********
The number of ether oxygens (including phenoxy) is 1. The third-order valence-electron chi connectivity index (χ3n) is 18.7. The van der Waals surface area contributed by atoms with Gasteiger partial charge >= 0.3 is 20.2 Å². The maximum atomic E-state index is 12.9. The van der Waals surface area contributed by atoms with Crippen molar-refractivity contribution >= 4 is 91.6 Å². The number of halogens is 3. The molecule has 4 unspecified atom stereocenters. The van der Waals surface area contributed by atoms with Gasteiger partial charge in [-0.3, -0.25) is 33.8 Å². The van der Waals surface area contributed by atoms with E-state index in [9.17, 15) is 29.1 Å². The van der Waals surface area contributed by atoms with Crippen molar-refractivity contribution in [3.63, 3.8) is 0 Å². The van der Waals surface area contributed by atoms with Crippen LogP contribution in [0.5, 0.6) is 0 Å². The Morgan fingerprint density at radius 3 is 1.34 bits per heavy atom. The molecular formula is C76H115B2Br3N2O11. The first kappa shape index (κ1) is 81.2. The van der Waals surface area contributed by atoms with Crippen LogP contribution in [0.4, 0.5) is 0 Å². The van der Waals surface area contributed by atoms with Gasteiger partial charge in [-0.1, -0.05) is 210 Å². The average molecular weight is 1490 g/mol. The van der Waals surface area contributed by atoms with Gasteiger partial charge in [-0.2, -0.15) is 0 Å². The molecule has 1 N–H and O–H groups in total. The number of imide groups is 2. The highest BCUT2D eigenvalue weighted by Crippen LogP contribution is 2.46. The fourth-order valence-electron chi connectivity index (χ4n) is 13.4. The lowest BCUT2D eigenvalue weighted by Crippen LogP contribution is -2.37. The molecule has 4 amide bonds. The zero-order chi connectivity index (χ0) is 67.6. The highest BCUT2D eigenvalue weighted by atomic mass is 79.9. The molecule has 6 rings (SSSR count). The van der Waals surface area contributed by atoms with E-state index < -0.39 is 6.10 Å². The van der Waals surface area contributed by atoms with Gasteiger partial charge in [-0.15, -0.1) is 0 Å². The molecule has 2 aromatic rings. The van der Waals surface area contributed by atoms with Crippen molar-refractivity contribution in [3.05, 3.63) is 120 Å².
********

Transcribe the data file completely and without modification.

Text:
The number of ether oxygens (including phenoxy) is 1. The third-order valence-electron chi connectivity index (χ3n) is 18.7. The van der Waals surface area contributed by atoms with Gasteiger partial charge >= 0.3 is 20.2 Å². The maximum atomic E-state index is 12.9. The van der Waals surface area contributed by atoms with Crippen molar-refractivity contribution >= 4 is 91.6 Å². The number of halogens is 3. The molecule has 4 unspecified atom stereocenters. The van der Waals surface area contributed by atoms with Gasteiger partial charge in [-0.3, -0.25) is 33.8 Å². The van der Waals surface area contributed by atoms with E-state index in [9.17, 15) is 29.1 Å². The van der Waals surface area contributed by atoms with Crippen molar-refractivity contribution in [3.63, 3.8) is 0 Å². The van der Waals surface area contributed by atoms with Crippen LogP contribution in [0.5, 0.6) is 0 Å². The Morgan fingerprint density at radius 3 is 1.34 bits per heavy atom. The molecular formula is C76H115B2Br3N2O11. The first kappa shape index (κ1) is 81.2. The van der Waals surface area contributed by atoms with Crippen LogP contribution in [0.4, 0.5) is 0 Å². The van der Waals surface area contributed by atoms with Gasteiger partial charge in [-0.1, -0.05) is 210 Å². The average molecular weight is 1490 g/mol. The van der Waals surface area contributed by atoms with Gasteiger partial charge in [-0.2, -0.15) is 0 Å². The molecule has 1 N–H and O–H groups in total. The number of imide groups is 2. The highest BCUT2D eigenvalue weighted by Crippen LogP contribution is 2.46. The fourth-order valence-electron chi connectivity index (χ4n) is 13.4. The lowest BCUT2D eigenvalue weighted by Crippen LogP contribution is -2.37. The molecule has 4 amide bonds. The zero-order chi connectivity index (χ0) is 67.6. The highest BCUT2D eigenvalue weighted by atomic mass is 79.9. The molecule has 6 rings (SSSR count). The van der Waals surface area contributed by atoms with E-state index < -0.39 is 6.10 Å². The van der Waals surface area contributed by atoms with Gasteiger partial charge in [-0.15, -0.1) is 0 Å². The molecule has 2 aromatic rings. The van der Waals surface area contributed by atoms with Crippen molar-refractivity contribution in [3.05, 3.63) is 120 Å².